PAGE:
Johnson: Observation and Enquiry

Image: Samuel Johnson. John Jackson, History of the City and Cathedral of Lichfield (London, 1805).

Image from: Local Studies and History, Birmingham Central Library

The value of a work must be estimated by its use; it is not enough that a dictionary delights the critick, unless, at the same time, it instructs the learner.

Samuel Johnson was born in Lichfield on 7 September 1709 and died in London on 13 December 1784. His father, Michael Johnson was a bookseller, but he began his business with the sale of velum and parchment and set up a small parchment factory a third of a mile from his shop in Lichfield. Various tanners worked for Michael and he travelled around the Midlands to buy skins for the business. Samuel Johnson would have known the stink of the tannery and the nature of industrial activity from an early age. He was an acute observer, intellectually curious and a storehouse of information. His friend Hester Thrale wrote: “The life of this man was indeed expanded beyond the common limits of human nature, and stored with such variety of knowledge.”   Theoretical knowledge and experiential observation were integral parts of his mind.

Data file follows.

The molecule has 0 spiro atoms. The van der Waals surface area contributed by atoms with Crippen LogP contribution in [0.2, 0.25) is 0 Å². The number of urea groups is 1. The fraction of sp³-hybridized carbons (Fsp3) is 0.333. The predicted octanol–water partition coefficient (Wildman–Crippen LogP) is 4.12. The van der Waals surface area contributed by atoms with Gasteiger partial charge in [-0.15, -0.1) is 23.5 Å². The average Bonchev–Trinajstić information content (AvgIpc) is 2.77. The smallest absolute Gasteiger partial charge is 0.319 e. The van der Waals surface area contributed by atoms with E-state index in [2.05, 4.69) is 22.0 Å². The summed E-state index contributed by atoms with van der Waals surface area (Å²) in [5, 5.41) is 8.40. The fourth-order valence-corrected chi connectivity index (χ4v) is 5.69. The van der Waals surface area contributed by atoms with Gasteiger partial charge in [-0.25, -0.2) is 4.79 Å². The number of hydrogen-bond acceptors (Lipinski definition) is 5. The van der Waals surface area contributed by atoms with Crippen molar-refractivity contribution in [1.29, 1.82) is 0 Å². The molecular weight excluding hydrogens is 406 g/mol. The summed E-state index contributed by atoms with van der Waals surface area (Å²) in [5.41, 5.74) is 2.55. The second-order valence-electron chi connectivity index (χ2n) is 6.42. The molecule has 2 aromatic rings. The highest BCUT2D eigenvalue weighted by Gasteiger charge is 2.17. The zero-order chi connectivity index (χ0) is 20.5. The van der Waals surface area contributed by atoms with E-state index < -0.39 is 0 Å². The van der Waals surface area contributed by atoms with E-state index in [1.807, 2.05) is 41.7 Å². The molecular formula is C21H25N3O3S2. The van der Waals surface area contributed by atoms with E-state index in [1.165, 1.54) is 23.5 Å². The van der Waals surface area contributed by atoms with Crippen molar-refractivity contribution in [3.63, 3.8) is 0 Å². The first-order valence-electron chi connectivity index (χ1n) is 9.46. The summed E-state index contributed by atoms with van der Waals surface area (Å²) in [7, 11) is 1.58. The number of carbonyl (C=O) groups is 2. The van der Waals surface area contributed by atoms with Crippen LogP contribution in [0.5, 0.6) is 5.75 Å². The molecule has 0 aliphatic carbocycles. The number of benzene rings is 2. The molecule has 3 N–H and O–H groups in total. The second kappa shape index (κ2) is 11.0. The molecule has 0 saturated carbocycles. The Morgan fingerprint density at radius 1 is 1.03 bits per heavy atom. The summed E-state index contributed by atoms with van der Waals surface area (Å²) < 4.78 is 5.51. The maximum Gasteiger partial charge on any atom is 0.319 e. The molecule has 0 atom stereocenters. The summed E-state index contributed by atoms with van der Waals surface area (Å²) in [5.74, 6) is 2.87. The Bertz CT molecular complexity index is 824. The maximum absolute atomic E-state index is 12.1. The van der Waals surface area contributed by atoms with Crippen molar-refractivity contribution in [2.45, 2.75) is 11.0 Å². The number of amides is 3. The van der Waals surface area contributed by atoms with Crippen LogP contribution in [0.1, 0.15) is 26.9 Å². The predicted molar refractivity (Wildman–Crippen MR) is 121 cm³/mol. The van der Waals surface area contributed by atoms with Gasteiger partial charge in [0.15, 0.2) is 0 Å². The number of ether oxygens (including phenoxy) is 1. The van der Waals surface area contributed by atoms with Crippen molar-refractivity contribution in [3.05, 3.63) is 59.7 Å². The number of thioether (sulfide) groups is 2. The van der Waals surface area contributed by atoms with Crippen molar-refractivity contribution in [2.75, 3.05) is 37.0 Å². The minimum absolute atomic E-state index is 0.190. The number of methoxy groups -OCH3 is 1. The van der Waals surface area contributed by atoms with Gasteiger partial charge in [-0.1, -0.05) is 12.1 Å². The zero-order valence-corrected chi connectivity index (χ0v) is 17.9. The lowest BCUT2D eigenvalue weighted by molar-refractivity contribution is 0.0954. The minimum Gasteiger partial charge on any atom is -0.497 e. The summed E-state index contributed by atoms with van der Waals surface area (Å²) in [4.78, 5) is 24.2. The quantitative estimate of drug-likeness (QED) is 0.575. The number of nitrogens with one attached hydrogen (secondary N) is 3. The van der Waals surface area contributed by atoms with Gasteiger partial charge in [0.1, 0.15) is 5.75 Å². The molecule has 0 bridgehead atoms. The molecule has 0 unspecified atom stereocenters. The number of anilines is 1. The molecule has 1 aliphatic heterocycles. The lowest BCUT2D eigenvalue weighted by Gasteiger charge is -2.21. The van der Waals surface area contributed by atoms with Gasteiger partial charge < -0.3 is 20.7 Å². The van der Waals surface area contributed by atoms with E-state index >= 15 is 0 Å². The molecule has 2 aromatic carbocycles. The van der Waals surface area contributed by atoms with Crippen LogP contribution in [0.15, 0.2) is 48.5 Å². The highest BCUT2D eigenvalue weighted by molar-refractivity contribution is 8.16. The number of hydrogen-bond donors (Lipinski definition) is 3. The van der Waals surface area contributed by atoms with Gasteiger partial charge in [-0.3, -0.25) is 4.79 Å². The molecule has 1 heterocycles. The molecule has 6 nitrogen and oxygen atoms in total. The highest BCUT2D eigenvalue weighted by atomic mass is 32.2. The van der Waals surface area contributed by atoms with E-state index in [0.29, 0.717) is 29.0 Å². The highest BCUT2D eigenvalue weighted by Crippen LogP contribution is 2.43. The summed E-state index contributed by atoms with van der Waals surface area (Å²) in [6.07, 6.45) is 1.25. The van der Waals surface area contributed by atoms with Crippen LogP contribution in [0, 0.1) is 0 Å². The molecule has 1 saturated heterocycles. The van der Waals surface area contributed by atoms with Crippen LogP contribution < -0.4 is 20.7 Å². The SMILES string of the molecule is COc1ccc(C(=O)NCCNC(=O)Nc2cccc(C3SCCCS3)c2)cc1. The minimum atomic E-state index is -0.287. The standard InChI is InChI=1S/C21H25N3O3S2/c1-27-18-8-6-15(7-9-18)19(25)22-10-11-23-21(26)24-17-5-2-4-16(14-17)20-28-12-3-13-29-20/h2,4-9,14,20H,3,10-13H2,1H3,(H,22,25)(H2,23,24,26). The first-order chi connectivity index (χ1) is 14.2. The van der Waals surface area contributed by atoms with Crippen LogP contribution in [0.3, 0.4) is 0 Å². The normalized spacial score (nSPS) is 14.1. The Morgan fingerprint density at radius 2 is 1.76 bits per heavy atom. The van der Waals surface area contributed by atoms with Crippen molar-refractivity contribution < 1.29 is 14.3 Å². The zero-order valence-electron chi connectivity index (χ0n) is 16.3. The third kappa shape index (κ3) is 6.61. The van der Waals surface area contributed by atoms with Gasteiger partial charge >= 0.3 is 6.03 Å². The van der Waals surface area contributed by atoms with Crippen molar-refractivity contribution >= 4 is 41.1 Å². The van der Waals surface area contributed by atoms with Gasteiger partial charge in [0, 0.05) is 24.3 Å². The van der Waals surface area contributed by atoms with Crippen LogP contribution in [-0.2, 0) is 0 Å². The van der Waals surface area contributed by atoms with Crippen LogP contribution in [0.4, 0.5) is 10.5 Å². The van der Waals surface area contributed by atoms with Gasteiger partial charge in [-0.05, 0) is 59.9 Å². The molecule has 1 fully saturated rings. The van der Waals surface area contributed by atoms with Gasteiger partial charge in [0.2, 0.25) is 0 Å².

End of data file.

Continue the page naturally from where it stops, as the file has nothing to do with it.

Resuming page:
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4215-0The occurrences of common life: Samuel Johnson, Practical Science and Industry in the Midlands 3537-0Johnson: Observation and Enquiry 3715-0Johnson and Science 2875-0Johnson, the Natural World and Industry 545-0Johnson, Bridges and John Gwynn 3755-0Johnson and Practical Improvement: Iron 2877-0Johnson and the Midlands Landscape 4217-0Johnson and Derby Porcelain 2878-0Johnson and Silk Production in Derby 4059-0Johnson in Birmingham 3661-0Johnson, John Wyatt and Lewis Paul: Improvements to Cotton Spinning 4219-0Johnson, the Society of Arts and the Transformation of the Cotton Industry 946-0Johnson and John Baskerville 2145-0Johnson, John Taylor and Henry Clay 4218-0Johnson and Matthew Boulton 4064-0Johnson: “a longer stay”